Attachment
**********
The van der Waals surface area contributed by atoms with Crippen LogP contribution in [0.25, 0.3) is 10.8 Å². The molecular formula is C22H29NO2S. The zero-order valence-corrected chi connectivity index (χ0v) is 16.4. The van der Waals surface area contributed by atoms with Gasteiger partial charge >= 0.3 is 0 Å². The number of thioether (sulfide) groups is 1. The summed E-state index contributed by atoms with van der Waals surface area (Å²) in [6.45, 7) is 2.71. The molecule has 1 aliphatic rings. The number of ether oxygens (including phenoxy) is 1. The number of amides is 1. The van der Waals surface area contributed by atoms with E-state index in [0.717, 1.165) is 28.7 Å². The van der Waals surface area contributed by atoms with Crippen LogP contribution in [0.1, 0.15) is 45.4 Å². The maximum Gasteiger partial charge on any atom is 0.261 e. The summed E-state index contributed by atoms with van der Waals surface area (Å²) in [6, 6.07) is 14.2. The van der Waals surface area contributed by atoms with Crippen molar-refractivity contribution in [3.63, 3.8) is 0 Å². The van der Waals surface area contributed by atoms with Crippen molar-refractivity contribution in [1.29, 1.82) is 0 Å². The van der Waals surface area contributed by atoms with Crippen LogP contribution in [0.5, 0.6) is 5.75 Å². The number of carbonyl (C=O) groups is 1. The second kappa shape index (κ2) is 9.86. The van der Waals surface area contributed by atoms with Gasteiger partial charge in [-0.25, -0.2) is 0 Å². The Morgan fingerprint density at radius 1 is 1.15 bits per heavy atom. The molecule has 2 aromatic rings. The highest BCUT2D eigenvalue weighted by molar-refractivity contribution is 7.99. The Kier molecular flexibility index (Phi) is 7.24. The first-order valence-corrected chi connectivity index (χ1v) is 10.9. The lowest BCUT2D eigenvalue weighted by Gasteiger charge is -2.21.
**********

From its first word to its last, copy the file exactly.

The van der Waals surface area contributed by atoms with Crippen LogP contribution in [0.25, 0.3) is 10.8 Å². The molecular formula is C22H29NO2S. The zero-order valence-corrected chi connectivity index (χ0v) is 16.4. The van der Waals surface area contributed by atoms with Gasteiger partial charge >= 0.3 is 0 Å². The number of thioether (sulfide) groups is 1. The summed E-state index contributed by atoms with van der Waals surface area (Å²) in [6.45, 7) is 2.71. The molecule has 1 aliphatic rings. The number of ether oxygens (including phenoxy) is 1. The number of amides is 1. The van der Waals surface area contributed by atoms with E-state index in [0.717, 1.165) is 28.7 Å². The van der Waals surface area contributed by atoms with Crippen LogP contribution in [0.1, 0.15) is 45.4 Å². The maximum Gasteiger partial charge on any atom is 0.261 e. The summed E-state index contributed by atoms with van der Waals surface area (Å²) in [6, 6.07) is 14.2. The van der Waals surface area contributed by atoms with Crippen molar-refractivity contribution in [3.63, 3.8) is 0 Å². The van der Waals surface area contributed by atoms with Crippen molar-refractivity contribution in [1.29, 1.82) is 0 Å². The van der Waals surface area contributed by atoms with Crippen LogP contribution in [0.5, 0.6) is 5.75 Å². The number of carbonyl (C=O) groups is 1. The second kappa shape index (κ2) is 9.86. The van der Waals surface area contributed by atoms with Gasteiger partial charge in [-0.25, -0.2) is 0 Å². The Morgan fingerprint density at radius 1 is 1.15 bits per heavy atom. The molecule has 2 aromatic rings. The highest BCUT2D eigenvalue weighted by molar-refractivity contribution is 7.99. The Kier molecular flexibility index (Phi) is 7.24. The first-order valence-corrected chi connectivity index (χ1v) is 10.9. The lowest BCUT2D eigenvalue weighted by Gasteiger charge is -2.21.